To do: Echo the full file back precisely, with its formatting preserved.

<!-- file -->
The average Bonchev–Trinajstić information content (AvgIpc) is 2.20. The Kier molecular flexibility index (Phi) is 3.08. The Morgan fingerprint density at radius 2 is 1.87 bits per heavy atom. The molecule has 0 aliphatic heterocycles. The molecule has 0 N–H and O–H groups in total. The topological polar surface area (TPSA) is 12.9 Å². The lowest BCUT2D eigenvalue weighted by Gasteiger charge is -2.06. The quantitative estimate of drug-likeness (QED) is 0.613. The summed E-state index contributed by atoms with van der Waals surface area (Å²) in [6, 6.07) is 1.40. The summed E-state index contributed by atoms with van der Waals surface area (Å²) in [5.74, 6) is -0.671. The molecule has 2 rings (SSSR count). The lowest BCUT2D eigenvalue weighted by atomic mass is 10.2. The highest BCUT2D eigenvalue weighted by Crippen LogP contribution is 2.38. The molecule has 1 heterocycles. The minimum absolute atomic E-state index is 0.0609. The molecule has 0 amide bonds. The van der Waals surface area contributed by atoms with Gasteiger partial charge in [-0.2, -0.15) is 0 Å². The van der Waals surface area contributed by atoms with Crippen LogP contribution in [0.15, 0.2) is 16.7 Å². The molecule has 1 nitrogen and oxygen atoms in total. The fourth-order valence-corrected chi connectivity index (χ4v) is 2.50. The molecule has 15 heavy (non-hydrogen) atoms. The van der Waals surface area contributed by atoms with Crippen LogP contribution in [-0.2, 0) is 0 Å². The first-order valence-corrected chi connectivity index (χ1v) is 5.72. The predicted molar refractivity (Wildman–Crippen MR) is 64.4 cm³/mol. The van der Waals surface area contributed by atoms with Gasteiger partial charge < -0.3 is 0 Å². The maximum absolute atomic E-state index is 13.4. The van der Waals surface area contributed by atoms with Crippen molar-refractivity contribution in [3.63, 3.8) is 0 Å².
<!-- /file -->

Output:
The average Bonchev–Trinajstić information content (AvgIpc) is 2.20. The Kier molecular flexibility index (Phi) is 3.08. The Morgan fingerprint density at radius 2 is 1.87 bits per heavy atom. The molecule has 0 aliphatic heterocycles. The molecule has 0 N–H and O–H groups in total. The topological polar surface area (TPSA) is 12.9 Å². The lowest BCUT2D eigenvalue weighted by Gasteiger charge is -2.06. The quantitative estimate of drug-likeness (QED) is 0.613. The summed E-state index contributed by atoms with van der Waals surface area (Å²) in [6, 6.07) is 1.40. The summed E-state index contributed by atoms with van der Waals surface area (Å²) in [5.74, 6) is -0.671. The molecule has 2 rings (SSSR count). The lowest BCUT2D eigenvalue weighted by atomic mass is 10.2. The highest BCUT2D eigenvalue weighted by Crippen LogP contribution is 2.38. The molecule has 1 heterocycles. The minimum absolute atomic E-state index is 0.0609. The molecule has 0 amide bonds. The van der Waals surface area contributed by atoms with Gasteiger partial charge in [-0.2, -0.15) is 0 Å². The van der Waals surface area contributed by atoms with Crippen LogP contribution in [0.15, 0.2) is 16.7 Å². The molecule has 1 nitrogen and oxygen atoms in total. The fourth-order valence-corrected chi connectivity index (χ4v) is 2.50. The molecule has 15 heavy (non-hydrogen) atoms. The van der Waals surface area contributed by atoms with Crippen LogP contribution in [-0.2, 0) is 0 Å². The first-order valence-corrected chi connectivity index (χ1v) is 5.72. The predicted molar refractivity (Wildman–Crippen MR) is 64.4 cm³/mol. The van der Waals surface area contributed by atoms with Gasteiger partial charge < -0.3 is 0 Å². The maximum absolute atomic E-state index is 13.4. The van der Waals surface area contributed by atoms with Crippen molar-refractivity contribution in [3.63, 3.8) is 0 Å².